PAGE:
Then i began playing, and saw the miraculously retarded limitations in the console games' gameplay and mechanics. I don't know about you, but i wasn't aware that "next-gen" meant "twice the better graphics at the expense of making something that can actually be called a worthy game". I thought it was only me, i thought the button-matching sequences in Jericho were just a fragment of stupidity sprung from the producers' minds, but after playing several of these games, including the massively acclaimed, game-of-the-year-awarded Gears of War, i was left with something that can only be described as "a bad taste". Now keep in mind that i'm not a huge fan of graphical quality in a pc game - i tend to give games with lower graphics, but better gameplay more credit than your overall left-click-based, gelatinous-pixel-shader-filled killing frenzies. So let's cut to my main argument: limiting gameplay by adding in things that seem cool at first, but you can't stop wondering if you're locked in a box every time from thereafter.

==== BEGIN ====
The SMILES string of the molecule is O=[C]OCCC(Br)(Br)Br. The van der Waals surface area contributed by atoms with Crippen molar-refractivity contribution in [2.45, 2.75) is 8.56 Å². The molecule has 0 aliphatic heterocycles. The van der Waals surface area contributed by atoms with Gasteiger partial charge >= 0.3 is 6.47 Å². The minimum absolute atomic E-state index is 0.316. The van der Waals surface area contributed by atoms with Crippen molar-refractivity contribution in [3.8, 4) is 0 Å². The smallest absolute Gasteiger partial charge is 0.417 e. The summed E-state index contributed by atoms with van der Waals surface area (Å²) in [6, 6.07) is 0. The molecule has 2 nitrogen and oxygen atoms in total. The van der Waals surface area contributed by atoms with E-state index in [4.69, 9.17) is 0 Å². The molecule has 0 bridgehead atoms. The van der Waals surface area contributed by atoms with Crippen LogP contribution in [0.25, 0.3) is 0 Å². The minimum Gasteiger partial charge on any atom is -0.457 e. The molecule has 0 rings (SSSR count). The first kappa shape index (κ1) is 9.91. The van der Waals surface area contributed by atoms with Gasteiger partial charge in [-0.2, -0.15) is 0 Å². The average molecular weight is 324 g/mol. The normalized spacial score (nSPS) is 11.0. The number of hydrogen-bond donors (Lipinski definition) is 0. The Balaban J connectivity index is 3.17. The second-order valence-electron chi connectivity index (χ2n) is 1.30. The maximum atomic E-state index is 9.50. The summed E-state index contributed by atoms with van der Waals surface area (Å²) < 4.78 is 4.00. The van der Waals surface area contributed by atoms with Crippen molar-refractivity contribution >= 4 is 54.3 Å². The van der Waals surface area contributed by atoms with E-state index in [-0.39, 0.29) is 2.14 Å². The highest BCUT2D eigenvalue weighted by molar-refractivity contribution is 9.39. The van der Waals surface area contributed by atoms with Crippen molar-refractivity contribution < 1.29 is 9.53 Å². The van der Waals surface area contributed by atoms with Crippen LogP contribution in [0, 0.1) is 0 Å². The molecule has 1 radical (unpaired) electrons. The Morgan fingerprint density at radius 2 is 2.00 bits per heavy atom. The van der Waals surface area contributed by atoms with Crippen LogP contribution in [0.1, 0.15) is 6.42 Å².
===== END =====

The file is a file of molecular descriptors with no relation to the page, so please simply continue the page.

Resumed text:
I'll be reffering mostly to Gears of War in this article. The thing about it is not that it's too simple or lacking content - it's simply limiting. First, the whole "abuse the spacebar to survive" thing. While it's an interesting and somewhat new concept, we all know that using something TOO MUCH in a game, apart from the mouse buttons, will eventually become ridiculously annoying, at least for those of you who aren't complete ZOMBIES. The game basically forces you to use the spacebar key to hide behind walls, barriers and such, totally altering the whole genre from "action" to "action and hide behind obstacles to not get your ass kicked". I may exaggerate a bit, but then again, so did micro$oft. For me at least, this game wasn't fun, just a total waste of my time: the focus shifts from "kill enemies" to "kill more enemies". While that would be fine in a normal game, the LACK of things you can do in this game is significant. It feels like you're in a very tight corridor for the whole game, only taking ONE route and killing enemies that pop in your way. The game only allows you to carry 4 weapons, which makes sense i guess, because they're all visible on your character. What i didn't understand was why in the world would micro$oft prefer NOT to use the standard first-person or third-person view, but rather change to a snazzy side-vision which is somewhere above and to the right of your guy, YET pressing the right-click button changes to an *almost* first-person view, also with a crosshair. Couldn't they just adopt the standard 3rd-person+crosshair view and keep the right mouse button for some more interesting features? Apparently not.